Common Core Standards is the latest in a long line of federal policies which have turned American education into an albatross for educators, parents, and citizens. Refusing to admit that federal policies fail our children, the Obama administration claims that the American educational system has been failing mainly because too few teachers were top students in high school and because too many teacher-prep programs are inadequate. Among the proposed solutions is to attract minority teachers to meet future educational needs of students.
However, during the 1960s, most universities required applicants to the college of education to have a “B” average. In those days, most women became teachers or nurses because few other fields were open to them. Although the best and the brightest students often became teachers, educators and the educational system were accused of failing our students.
During the late 1960s, Augsburg College in Minnesota had a high percentage of graduates who obtained a teaching contract because local administrators found Augsburg graduates to be well prepared for the classroom. Administrators were eager to hire Augsburg graduates. Therefore, many students chose to earn their teaching degree from Augsburg College.
However, federally supported programs like Benjamin Bloom’s Behavior Modification were not focusing on academics. Much class time was spent trying to change a child’s attitudes and behaviors. Intelligent, highly trained teachers could not override the federal regulations and legislation that was imposed upon the classroom. The situation became so bad that A Nation at Risk was commissioned to investigate the problem.
Today, according to the Obama administration, the solution is for the government to attract the best and brightest students to the teaching profession to be molded by federally designed teacher-preparation programs. According to Arne Duncan, U.S. Secretary of Education, a successful educational system will result once the 1.6 million teachers anticipated to retire have been replaced with those who have been trained by college programs shaped by The Obama Administration’s Plan for Teacher Education Reform and Improvement also known as Our Future, Our Teachers.
Mr. Duncan explains that once the Obama-trained teachers fill the classrooms, “we can transform public education in this country and finally begin to deliver an excellent education for every child.” If a transformed educational system means one in which the teachers have been trained by colleges to accept federal mandates without reservation, irreparable harm will follow for the American student, economy, and political system.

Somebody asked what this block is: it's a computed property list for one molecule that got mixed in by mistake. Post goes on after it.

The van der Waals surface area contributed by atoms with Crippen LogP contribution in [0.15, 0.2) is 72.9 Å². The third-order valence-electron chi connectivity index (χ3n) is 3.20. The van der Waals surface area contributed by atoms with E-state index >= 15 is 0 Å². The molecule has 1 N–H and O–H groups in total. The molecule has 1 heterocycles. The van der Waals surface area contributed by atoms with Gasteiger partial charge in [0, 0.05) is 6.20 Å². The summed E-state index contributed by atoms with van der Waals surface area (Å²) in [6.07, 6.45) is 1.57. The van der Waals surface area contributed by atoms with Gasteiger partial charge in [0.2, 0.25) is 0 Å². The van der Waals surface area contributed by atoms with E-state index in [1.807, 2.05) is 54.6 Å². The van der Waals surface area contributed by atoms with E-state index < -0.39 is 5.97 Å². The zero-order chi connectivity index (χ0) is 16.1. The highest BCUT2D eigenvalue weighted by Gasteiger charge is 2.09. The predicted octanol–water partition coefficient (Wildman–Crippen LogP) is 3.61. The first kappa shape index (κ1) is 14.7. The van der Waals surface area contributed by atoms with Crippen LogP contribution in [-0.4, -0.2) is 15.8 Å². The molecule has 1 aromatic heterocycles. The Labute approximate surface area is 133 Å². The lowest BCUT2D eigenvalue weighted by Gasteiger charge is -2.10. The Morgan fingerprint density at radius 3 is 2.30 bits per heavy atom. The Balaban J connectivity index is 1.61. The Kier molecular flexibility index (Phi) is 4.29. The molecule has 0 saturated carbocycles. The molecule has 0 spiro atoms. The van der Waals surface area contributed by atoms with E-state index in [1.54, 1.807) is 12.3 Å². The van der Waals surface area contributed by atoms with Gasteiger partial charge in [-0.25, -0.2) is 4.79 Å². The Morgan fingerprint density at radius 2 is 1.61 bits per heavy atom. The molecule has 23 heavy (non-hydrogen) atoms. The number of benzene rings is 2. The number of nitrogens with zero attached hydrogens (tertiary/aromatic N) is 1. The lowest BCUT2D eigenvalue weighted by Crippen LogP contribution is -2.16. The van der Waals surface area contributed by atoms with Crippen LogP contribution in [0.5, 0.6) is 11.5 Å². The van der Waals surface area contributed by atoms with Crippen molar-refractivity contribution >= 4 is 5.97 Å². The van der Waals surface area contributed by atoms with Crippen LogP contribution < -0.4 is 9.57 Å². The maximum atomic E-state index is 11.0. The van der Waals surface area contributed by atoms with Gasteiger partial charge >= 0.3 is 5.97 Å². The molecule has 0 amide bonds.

The Obama plan complains that too few teachers seek certification to teach at the high school level, but his plan ignores the disincentives which result because a teaching license is often limited to the state in which it was earned and has value primarily within the teaching profession. However, a degree earned in a specific subject, such as math or English, typically qualifies that person for a wide range of careers in any state. A certified teacher has much less flexibility than someone with a degree in a specific subject.
Because colleges prepare more teachers for elementary schools than necessary to fill the available jobs, the Obama plan provides dollars to persuade some of these applicants to prepare to teach the upper grades.
The real focus of Our Future, Our Teachers is to use federal dollars for scholarships for the next generation of a “teaching workforce that reflects the diversity of our students.” The plan explains that “with a student body that is increasingly black or Hispanic being taught by a teaching force that remains predominantly white,” there must be more minority teachers. The remedy proposed will provide lucrative grants to minorities who are willing to become teachers. The program will provide significant funding to teacher-preparation programs provided by colleges that attract minority students.
If the Obama administration successfully federalizes teacher-preparation programs, competition based on achievement will be removed from the educational system. People develop a loyalty to those who pay for their education making dissent unlikely. Teachers will no longer be selected for their passion or for their preparation. New teachers will be those attracted by promises of a free college degree. Political policies will shape the federal definition of merit to qualify for student loans and for teacher certification.
The current level of federal intervention in the PreK-college educational system has already damaged the system. A grassroots revolt to push federal intervention out of the educational system is necessary to preserve hope for reform.